Similarly, the description of the “town” in Mark 1:33 should probably be taken as a hyperbole when Mark writes, “The whole town gathered at the door,” (holē hē polis, Greek, ὅλη ἡ πόλις). It should be historically unimaginable to assume a literal meaning of Rom. 1:8, written in the latter part of the 50s, when Paul wrote, “First, I thank my God through Jesus Christ for all of you, because your faith is being reported all over the world” (holō tō kosmō, Greek, ὅλῳ τῷ κόσμῳ). Paul had not yet gone to Spain, and he only wanted to go to Spain so he could plant the gospel where no one else had begun churches (Rom. 15:20-24). Accordingly, there were no Christians in Spain to hear about the faith of the Romans when Paul wrote Rom. 1:8 to them. From a similar perspective, it would be hard to find a scholar of any hermeneutical position that would take literally Paul’s statements to the Colossians, written in the 3rd quarter of the 1st century, that “All over the world (panti tō kosmō, Greek, παντὶ τῷ κόσμῳ) this gospel is bearing fruit and growing” (Col. 1:6) and “This is the gospel that you heard and that has been proclaimed to every creature under heaven” (en pasē ktisei, Greek, ἐν πάσῃ κτίσει, Col. 1:23). No scholarly written history of Christian missions, at least that I know of, demonstrates that the entire planet was evangelized and had effective congregations (bearing fruit and growing) years prior to Paul’s own death.
Turning now to the term rendered “earth” (gē, Greek, γῆ) in Rev. 3:10. The best Greek dictionary for the NT lists several meanings of this term gē. In addition to the frequent gloss “earth,” it also defines it in this way: “portions or regions of the earth” for which it provides the glosses “region, country” (A Greek-English Lexicon of the New Testament and Other Early Christian Literature, 3rd Edition by Walter Bauer and Frederick William Danker, p. 196). This means, then, that the term gē that translators too frequently and too routinely translate “earth” or “world” can refer to a much, much smaller area or physical region than the entire planet. The following list is selective, but chosen to show a variety of authors. Its purpose is hopefully to demonstrate how impractical it is, although translation committees do it all the time, to translate the following representative occurrences of the term gē with terms such as “world” or “earth.”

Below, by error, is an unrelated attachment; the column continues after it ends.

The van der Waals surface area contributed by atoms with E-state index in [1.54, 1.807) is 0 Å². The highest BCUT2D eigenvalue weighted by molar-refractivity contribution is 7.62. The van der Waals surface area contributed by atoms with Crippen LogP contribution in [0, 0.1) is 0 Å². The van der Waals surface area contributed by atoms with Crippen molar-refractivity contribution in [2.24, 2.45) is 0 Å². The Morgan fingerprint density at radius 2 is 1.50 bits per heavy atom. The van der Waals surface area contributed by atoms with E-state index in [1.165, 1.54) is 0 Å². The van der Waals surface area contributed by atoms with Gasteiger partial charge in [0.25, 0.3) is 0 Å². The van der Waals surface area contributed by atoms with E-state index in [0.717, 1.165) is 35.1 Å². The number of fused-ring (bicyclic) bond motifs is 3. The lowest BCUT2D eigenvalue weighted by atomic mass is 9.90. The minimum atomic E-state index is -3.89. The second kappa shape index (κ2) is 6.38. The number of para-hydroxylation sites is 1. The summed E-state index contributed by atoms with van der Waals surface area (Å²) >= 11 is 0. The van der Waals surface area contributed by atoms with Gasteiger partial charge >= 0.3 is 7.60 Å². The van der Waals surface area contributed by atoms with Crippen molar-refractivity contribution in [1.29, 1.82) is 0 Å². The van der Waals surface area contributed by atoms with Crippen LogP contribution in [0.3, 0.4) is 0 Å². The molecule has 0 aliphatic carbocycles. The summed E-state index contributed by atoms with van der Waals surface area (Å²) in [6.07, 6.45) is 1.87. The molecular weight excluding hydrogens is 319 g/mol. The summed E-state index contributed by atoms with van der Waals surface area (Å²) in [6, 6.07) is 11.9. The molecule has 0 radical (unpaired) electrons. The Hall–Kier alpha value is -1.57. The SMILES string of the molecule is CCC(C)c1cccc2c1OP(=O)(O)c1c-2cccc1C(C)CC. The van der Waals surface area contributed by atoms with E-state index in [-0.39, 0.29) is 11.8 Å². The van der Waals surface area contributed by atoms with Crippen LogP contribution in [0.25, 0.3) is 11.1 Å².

2 Chron 9:23 “And all the kings of the earth (gē) would seek out the face of Salomon to hear his wisdom, which God had given in his heart.” (NETS)
Ezek. 6:14 “And I will stretch out my hand against them and make their land (gē) into an annihilation and destruction from the wilderness of Deblatha, out of every habitation, and you shall recognize that I am the Lord.” (NETS).
Ezek. 8:17 “And he said to me. “Have you seen, son of man? Is it only a small thing for the house of Ioudas to commit the lawless acts that they have committed here? For they filled the land (gē) with lawlessness, and behold, they are like ones that turn their nose up.” (NETS).